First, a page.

MALDEN, Ill. — Many factors have played into Steve Linker’s passion for collecting and restoring vintage tractors. But one moment in 2014, captured in a photo, will always be front and center.
“He came out and the tractor was sitting in a pile of weeds. He said, ‘Is there any way I could get one more ride?’” Linker recalls, with a catch in his voice. “That’s what started the whole thing.”
The tractor in question is Linker’s orange 1935 Case CC. The tractor had a special connection to Steve’s dad, Jerry Linker.
Jerry’s father, Steve’s grandfather, Bill Linker bought the tractor new in 1935. The tractor was sold at auction when Bill retired and the family lost track of it — or, at least Steve and his dad thought they had.
Harold Steele, another well-known collector and Bureau County resident, called Steve to ask if Bill had ever owned a 1935 Case CC. Steve said his grandpa had indeed.
Then Steele surprised Steve by telling him that Steele’s sister, Marion Lines, and her husband, Harold, had not only purchased the tractor, but also had found the original bill of sale with Bill’s name on it.
He asked Steve if he wanted the tractor back — and Steve said yes.
“The tractor was back in the family,” Steve said.
Although the tractor was back with Steve and his dad, it was in bad shape. So, when Jerry, who was in failing health by then, asked for one more ride, Steve knew what he had to do.
“I said, ‘All we can do is try, Dad.’ We destroyed another tractor to make it happen, but we did it. He got his ride. That picture is of his first ride, up the driveway. Seeing him that happy and seeing that smile, that is priceless to me,” Steve said.
Restoring the Case took four years, and Jerry made his trip up the driveway in it in 2014. He passed away in February 2018.
The work on the Case was a tribute to the person Steve credits with teaching him about vintage tractors and restoring them.
“It’s something my dad taught me. My grandpa collected and restored them, but my dad taught me more or less everything I know,” he said.
The 1935 Case CC is one of four tractors — out of the Linker collection of approximately 20 — that Steve and his mom, Joyce Linker, take around to shows, demonstrations and parades, from Ohio to Franklin Grove to Sycamore and beyond.
Each of the tractors has its own story, and for one, the largest of the four, a 1928 Rumely Oil Pull 40-60 Z, the story nearly came to an end a few years ago.
Steve’s shop is at his parents’ home in Malden. On April 7, 2019, he left to go to an appointment in Princeton. Joyce was gone for the day visiting friends in Rockford.
A few days prior, Malden Fire Chief Travis Rossler and Malden Fire Department firefighter Jerry Jackson, friends of the family, stopped by the shop to get some parts from Steve.
“Rossler had to walk around the Oil Pull, so he knew where it was sitting,” Steve said.
So, when the Malden Fire Department got the call of a fire at the Linker shop, they went to work to save the Rumely.
With the door to the shop locked and unable to be opened, they chopped holes through the door to fit firehoses through.
“Jackson poked the holes and put the hoses through and said, ‘Don’t move those hoses,’” Steve said.
A neighbor called Steve.
“I was just pulling into the veterinarian’s office in Princeton, and he said, ‘You better get back here fast — the shop is on fire,’” Steve said.
As he raced home, his thoughts were on the Oil Pull. It, along with another, smaller tractor, were the only two in the shop in Malden.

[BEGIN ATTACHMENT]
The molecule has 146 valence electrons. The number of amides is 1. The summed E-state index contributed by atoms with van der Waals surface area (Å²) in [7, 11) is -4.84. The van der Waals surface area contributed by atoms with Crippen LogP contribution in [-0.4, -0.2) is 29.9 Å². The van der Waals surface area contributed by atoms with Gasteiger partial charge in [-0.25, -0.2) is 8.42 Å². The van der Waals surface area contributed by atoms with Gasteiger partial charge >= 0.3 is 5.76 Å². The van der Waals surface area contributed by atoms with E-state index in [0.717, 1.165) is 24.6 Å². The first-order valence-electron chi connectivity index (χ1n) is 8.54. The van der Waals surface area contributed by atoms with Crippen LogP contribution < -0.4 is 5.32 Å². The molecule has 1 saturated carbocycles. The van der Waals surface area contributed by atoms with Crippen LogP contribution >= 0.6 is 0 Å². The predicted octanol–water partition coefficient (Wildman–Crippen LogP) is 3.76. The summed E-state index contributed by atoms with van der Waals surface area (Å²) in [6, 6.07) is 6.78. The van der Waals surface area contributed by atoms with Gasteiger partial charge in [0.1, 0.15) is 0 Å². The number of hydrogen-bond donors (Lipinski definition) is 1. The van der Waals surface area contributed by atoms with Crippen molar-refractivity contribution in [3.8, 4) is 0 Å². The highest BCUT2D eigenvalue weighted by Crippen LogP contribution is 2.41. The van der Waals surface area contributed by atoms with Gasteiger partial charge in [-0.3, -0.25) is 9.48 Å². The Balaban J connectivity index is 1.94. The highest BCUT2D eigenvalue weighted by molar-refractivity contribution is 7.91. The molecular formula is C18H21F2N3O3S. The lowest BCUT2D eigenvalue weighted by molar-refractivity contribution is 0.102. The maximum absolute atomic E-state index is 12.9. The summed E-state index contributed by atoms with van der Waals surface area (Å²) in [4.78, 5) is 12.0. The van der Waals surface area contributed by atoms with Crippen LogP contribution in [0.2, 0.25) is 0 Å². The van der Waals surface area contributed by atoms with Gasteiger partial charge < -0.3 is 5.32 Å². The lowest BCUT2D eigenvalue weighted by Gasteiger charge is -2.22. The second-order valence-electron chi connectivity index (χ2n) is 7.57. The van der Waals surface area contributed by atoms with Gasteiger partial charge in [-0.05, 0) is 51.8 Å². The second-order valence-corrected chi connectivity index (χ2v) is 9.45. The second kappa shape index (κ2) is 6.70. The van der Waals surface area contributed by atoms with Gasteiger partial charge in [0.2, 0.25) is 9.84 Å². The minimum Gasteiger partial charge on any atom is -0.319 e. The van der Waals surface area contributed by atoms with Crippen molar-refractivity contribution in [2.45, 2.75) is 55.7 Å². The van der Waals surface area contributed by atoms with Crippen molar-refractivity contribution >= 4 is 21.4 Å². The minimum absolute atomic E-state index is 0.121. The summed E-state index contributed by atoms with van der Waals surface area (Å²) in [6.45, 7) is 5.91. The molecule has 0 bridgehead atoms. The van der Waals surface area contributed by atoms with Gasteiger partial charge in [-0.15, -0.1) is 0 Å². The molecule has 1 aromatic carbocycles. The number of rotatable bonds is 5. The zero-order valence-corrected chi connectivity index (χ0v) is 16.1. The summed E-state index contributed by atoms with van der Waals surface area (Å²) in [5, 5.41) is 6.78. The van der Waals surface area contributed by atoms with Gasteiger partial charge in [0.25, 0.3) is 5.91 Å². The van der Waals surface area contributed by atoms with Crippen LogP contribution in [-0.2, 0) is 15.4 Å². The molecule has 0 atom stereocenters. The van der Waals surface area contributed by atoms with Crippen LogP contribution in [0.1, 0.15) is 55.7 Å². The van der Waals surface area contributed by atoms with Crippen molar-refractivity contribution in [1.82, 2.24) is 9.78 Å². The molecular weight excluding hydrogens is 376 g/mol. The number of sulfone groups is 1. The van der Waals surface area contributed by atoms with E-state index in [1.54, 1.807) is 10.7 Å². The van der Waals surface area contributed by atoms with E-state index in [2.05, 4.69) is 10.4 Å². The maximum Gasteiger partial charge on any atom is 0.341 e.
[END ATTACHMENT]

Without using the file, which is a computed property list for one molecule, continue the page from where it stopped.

“I could see the smoke from out on Route 34. I didn’t think we’d ever save the Rumely. It’s all oil cooled and it burns oil and it had probably 30 gallons of gas in it,” Steve said.
Joyce was on her way home and had stopped in Mendota to visit family when a neighbor called to tell her the shed was on fire.
“We got outside of Mendota and we could see the smoke from there, the fire was that big,” she said.
The shed was a complete loss, but the Linkers and the firefighters managed to save some of the antique single-cylinder gas engines that Joyce and Jerry collected.
The Rumely was saved, but Steve had doubts if it could be restored. The tractor had an arched wood roof, held up by wood supports, and wood blocks to brace other parts of the engine.
“I had to have a new roof made for it and new boards on it. I had to change all the fluids. There was water in all the fluids. It was a job. It took me six months, but I got it,” Steve said.
To the untrained eye, the Rumely looks like it could go to work right now, but Steve still sees the scars of the fire.
“It’s still in bad shape. You can see it was burned up,” he said.
Joyce usually joins her son at the shows and parades. For her, tractors are not only a hobby, but something that runs in her family, as well.
“I started out going to shows with my husband and our kids, who were just little then. We just had gas engines at that time,” she said.
It was through her father, Verner Hensel, that Steve came to have the Rumely and a 1919 Russell Model B. Joyce’s father gave her both of the tractors before he died in 1995.
Sharing the stories of the family tractors and answering questions — about family, farming and vintage iron — is the part that Steve enjoys most about the many shows and parades that he and his mother and their tractors attend.
“The thing about tractors like these is that each one is unique, each one has its own story,” he said.
If You Go …
What: Ohio Days Celebration
When: July 29-31. The parade, including the Linker tractors, will start at 1 p.m. Sunday, July 31. Tractors will be on display following the parade.
Where: Washington Street, Ohio, Ill.
More information: Ohio Days Celebration page on Facebook
If You Go …
What: Living History Antique Equipment Association Annual Show
When: Aug. 6-7
Where: 1674 Whitney Road, Franklin Grove, Ill.
More information: www.lhaea.org